While Diulus personally benefits from a vegan keto diet, as do some of her patients, she stresses that there’s a spectrum when it comes to diets, and it may not be for you. “Some people do amazingly well on a low-fat, plant-based diet, and some people do great on a carnivore diet. It’s about figuring out what works best with your body and how you feel the best,” she says.
Registered dietitian Abby Cannon, R.D., also cautions people not to jump on the vegan keto train without thinking long and hard about why they want to do it and weighing the potential risks—because there are a few significant concerns.
“It’s very difficult to adhere to while also ensuring that you’re getting enough nutrients and not developing disordered eating habits,” says Cannon. “If you don’t consume soy products, it’s hard to ensure that you receive enough protein, given that you have to cut out whole grains and beans—staple protein sources in a vegan diet!” Like all vegan diets, vegan keto will also be deficient in vitamin B12 and potentially low in iron and other nutrients, so Cannon recommends a comprehensive multivitamin if you do try it.
Vegan keto may also be pretty hard to sustain unless you’re particularly motivated. “It’s unlikely that anyone can stick to it long term, and any rapid weight loss experienced is likely to come right back on once you return to your normal eating habits,” says Cannon, noting that many of the healthiest, longest-living people in the world eat legumes, whole grains, fruits, and starchy vegetables—all of which are a no-go on a vegan keto diet.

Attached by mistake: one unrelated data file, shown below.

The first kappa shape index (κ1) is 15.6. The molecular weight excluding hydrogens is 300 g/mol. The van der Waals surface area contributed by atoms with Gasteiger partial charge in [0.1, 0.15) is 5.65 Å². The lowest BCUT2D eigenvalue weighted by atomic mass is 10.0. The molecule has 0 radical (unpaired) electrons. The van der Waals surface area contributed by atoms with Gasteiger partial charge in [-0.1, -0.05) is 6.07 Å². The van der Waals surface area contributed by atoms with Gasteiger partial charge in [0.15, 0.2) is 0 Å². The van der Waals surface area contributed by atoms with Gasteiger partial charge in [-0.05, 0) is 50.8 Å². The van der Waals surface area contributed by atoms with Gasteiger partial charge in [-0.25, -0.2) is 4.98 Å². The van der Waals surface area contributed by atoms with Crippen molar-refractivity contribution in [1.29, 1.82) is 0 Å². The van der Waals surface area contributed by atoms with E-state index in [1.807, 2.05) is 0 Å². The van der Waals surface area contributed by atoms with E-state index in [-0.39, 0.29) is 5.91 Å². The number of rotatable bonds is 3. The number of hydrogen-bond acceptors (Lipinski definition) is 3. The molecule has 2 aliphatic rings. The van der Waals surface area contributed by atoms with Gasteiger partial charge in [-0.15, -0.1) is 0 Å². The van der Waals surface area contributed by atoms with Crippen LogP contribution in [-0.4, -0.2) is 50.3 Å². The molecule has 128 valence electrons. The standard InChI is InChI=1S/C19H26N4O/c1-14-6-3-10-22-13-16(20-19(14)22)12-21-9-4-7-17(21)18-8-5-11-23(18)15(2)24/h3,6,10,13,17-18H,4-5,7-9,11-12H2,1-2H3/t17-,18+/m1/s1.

If there’s a medical reason for needing a ketogenic diet, the vegan keto diet might be an option, says Cannon, but it’s extremely important that when trying any restrictive diet that you do so with the support of professionals to ensure that you’re meeting your nutritional needs and doing it for the right reasons. That said, if you’re pregnant, breastfeeding, or have a history of disordered eating, you should definitely pass on this diet, she says.
Additionally, your vegan keto diet may also result in side effects that are somewhat typical of all keto diets, especially ones that aren’t balanced, including a temporary but drastic upswing in cravings, moodiness, and fatigue (often called “keto flu”); too much weight loss; hair loss (especially if you’re not getting enough protein); and imbalances in electrolytes, which get flushed out when you lose water weight. To offset electrolyte imbalances, Diulus recommends increasing your sodium intake a bit and supplementing with magnesium.
And, if you’re doing everything “right” and still don’t feel good, vegan keto may just not be for you—and that’s OK. In fact, Belardo switched back to her higher-carb vegan diet after her two-week vegan keto experiment because she was losing too much weight and missed some of her favorite foods, including fruits. (Here are some signs a keto diet just isn’t working for you.)
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